The Supreme Court has struck out the injunction application filed by NDC, four others against the Electoral Commission.
Five political parties made up of the NDC, the Convention People’s Party (CPP), All People’s Congress, Liberal Party of Ghana and the Great Consolidated Popular Party on September 7, sued the Electoral Commission at the Supreme Court over its decision to restrict voter registration centers to its district offices.
The parties contended that the EC’s decision had the potential to deprive many eligible voters of their right to register to vote in public elections. They filed an injunction against the exercise till the substantive case was heard. But the Commission disregarded the injunction and went ahead with the exercise.
When the case was called, both applicants and their counsel were absent in court.
Deputy Chairman in charge of Corporate Services, Dr. Bossman Asare was however, present with thier lawyer, Justin Amenuvor.
Chief Justice Gertrude Torkornoo who presided over the 5-member panel, noted that the case couldn’t be set on an earlier date, because the Apex court doesn’t sit during August and September due to the legal vacation.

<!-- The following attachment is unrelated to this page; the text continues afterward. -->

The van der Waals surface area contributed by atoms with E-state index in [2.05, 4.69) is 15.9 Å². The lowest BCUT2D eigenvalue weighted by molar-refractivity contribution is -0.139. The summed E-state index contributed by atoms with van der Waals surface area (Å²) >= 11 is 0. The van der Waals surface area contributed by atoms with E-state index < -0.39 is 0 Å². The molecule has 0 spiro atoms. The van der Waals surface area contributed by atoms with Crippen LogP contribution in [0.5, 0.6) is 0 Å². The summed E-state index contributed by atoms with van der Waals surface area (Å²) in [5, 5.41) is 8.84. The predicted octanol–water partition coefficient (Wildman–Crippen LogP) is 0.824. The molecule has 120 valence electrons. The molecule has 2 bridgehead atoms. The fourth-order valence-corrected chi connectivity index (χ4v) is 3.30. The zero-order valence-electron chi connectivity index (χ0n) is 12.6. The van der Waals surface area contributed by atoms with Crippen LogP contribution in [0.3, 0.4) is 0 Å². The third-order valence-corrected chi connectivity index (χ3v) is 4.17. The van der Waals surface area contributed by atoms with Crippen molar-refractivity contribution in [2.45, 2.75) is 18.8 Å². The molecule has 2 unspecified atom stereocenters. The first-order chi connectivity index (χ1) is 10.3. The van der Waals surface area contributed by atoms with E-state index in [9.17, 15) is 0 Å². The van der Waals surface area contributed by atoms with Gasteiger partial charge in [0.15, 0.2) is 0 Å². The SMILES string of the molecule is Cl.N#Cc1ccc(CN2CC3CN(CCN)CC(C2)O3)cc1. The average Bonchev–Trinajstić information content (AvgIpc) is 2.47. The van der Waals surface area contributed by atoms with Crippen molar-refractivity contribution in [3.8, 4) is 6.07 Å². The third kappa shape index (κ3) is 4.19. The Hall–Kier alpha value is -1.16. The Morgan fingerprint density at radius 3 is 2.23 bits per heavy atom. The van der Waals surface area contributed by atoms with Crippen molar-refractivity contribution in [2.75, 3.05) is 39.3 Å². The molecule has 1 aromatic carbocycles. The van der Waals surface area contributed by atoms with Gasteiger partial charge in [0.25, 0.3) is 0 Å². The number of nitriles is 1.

The court fixed October 17, 2023 to hear the suit against the Electoral Commission after the five political parties filed the suit on September 7, 2023.
“The Supreme Court doesn’t sit on vacation. There are no rules for SC to sit during the month of August and September. That is why the application was fixed for 17th of October, 2023. Discussions of fixing it for today should be premised on the SC not being able to sit during vacations except by a special fiat,” she explained to the court.
Lead counsel for the Electoral Commission, Justin Amenuvor told the court that after filing the injunction the parties hadn’t filed any statement of case.
“I believe that they are all satisfied with the exercise that went on. Till date there has not been any statement off case. Just a writ and application.”
Ruling on the case, the Apex court struck out the application by the five political parties.
The five-member panel consisted of Chief Justice Gertrude Araba Esaaba Torkornoo, Justice Baffoe Bonnie, Justice Mensa Bonsu, Justice Barbara Ackah-Yensu and Justice Ernest Gyawu.